On March 18, the Port Huron Times Herald reported that a rare Canada lynx had been captured on the property of Harbor Beach, Mich. local Joseph McCoy. The lynx was caught in a foothold trap after munching on one of McCoy’s geese. Unharmed, the lynx was picked up and transported by the Michigan Department of Natural Resources (DNR) to the Howell Nature Center’s wildlife rehabilitation centre. From there, the animal was to be transported to the Detroit Zoo for physical and behavioural assessment.
The lynx’s appearance in Michigan is considered rare as “there’s much less lynx habitat in Michigan,” says Dennis Murray, an associate professor in Trent University’s biology department. Dan Kennedy, the Michigan DNR endangered species coordinator, told the Port Huron Time Herald that the last confirmed lynx in Michigan’s lower peninsula was in Oscola in 1917. And in 2000, the Canada lynx was designated a threatened species in the U.S.
But the sighting is, obviously, not impossible. “It would coincide with the decline of snowshoe hares in the boreal forest,” Murray says.
The Canada lynx’s main habitat is the Canadian boreal forest, stretching from Alaska to Newfoundland, and its primary prey is the snowshoe hare. But the snowshoe hare population peaks and then crashes every 10 or so years, forcing lynx to find new areas with adequate food sources. “Often, [that] is why they wind up in agricultural settings,” Murray says, “where they’re really fish out of water.”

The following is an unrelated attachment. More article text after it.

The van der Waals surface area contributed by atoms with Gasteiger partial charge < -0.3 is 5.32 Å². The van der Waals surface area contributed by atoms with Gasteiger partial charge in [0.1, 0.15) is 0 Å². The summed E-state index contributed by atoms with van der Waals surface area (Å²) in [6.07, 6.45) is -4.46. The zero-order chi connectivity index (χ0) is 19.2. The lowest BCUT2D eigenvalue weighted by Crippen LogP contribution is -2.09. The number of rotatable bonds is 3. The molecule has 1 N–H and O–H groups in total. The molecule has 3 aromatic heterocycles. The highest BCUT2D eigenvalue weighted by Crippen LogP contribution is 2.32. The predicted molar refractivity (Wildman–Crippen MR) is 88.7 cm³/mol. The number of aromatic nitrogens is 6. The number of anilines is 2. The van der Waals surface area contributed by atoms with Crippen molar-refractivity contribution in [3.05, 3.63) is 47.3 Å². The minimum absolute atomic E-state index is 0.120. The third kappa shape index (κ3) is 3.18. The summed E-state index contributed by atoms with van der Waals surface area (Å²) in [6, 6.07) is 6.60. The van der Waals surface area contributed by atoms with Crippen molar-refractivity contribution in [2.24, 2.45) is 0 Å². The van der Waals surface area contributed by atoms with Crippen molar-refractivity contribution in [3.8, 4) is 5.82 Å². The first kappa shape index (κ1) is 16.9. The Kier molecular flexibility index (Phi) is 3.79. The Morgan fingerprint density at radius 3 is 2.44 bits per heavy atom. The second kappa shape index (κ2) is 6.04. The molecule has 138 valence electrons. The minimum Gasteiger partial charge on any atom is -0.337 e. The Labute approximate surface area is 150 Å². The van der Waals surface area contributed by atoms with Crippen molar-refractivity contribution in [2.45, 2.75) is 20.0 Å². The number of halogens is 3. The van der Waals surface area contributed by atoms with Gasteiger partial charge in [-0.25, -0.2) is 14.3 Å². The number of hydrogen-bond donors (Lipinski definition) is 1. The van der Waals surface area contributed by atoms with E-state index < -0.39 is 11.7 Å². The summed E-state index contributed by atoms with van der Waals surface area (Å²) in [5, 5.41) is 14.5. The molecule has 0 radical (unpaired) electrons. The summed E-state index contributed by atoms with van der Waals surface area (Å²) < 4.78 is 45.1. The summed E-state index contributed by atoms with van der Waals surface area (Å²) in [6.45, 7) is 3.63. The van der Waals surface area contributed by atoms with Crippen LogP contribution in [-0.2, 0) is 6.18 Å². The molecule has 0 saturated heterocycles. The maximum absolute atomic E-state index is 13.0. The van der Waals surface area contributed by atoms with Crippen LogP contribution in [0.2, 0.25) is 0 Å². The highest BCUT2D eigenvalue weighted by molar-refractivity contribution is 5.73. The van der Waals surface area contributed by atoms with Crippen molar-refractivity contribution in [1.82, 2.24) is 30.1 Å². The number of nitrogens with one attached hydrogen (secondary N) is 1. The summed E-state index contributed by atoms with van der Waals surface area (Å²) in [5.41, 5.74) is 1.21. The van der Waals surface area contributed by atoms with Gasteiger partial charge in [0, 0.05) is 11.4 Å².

Lynx have been known to travel great distances in search of food. Murray recalls tracking one lynx that started in the Yukon and wound up in Alaska. “It would have gone over a thousand kilometres in about a year,” he says.
There is a small population of lynx in Thunder Bay, Ont. that move back and forth between the Canada-U.S. border into Minnesota in search of food. But Ontario to Michigan is a much less likely route.
Besides the loss of snowshoe hares, Murray says that habitat loss may have also played a factor. “These animals that disperse out of the core areas are probably increasingly susceptible to falling into human hands or succumbing to other sorts of fates, specifically because there’s less habitat once they get out of their core areas.”
Considering the lynx does seem so out of place in Michigan, there’s a theory that it may be a pet released into the wild. There certainly have been stories of people in the U.S. with pet lynx and pet bobcats, Murray says. “But then [people] get sick of them, they get too big, and they toss them out.”
Although the pet lynx fad doesn’t seem as common as it was 30 or 40 years ago, likely due to further restrictions on animal trade, Murray says, some of these released animals are still caught on trail cams or camera traps.
As an example, Murray references a number of free roaming cougars in Ontario caught on camera traps by the Ontario Ministry of Natural Resources. The ministry did some genetic testing on the animals, collecting fur and scat. What they discovered was that there was genetic material that was related to what you’d expect to see in animals from South America. It’s “highly unlikely that an animal from South America would be dispersing all the way up to Ontario, but rather, this would have been a released pet,” Murray says.
“Same thing for lynx, I suspect.”
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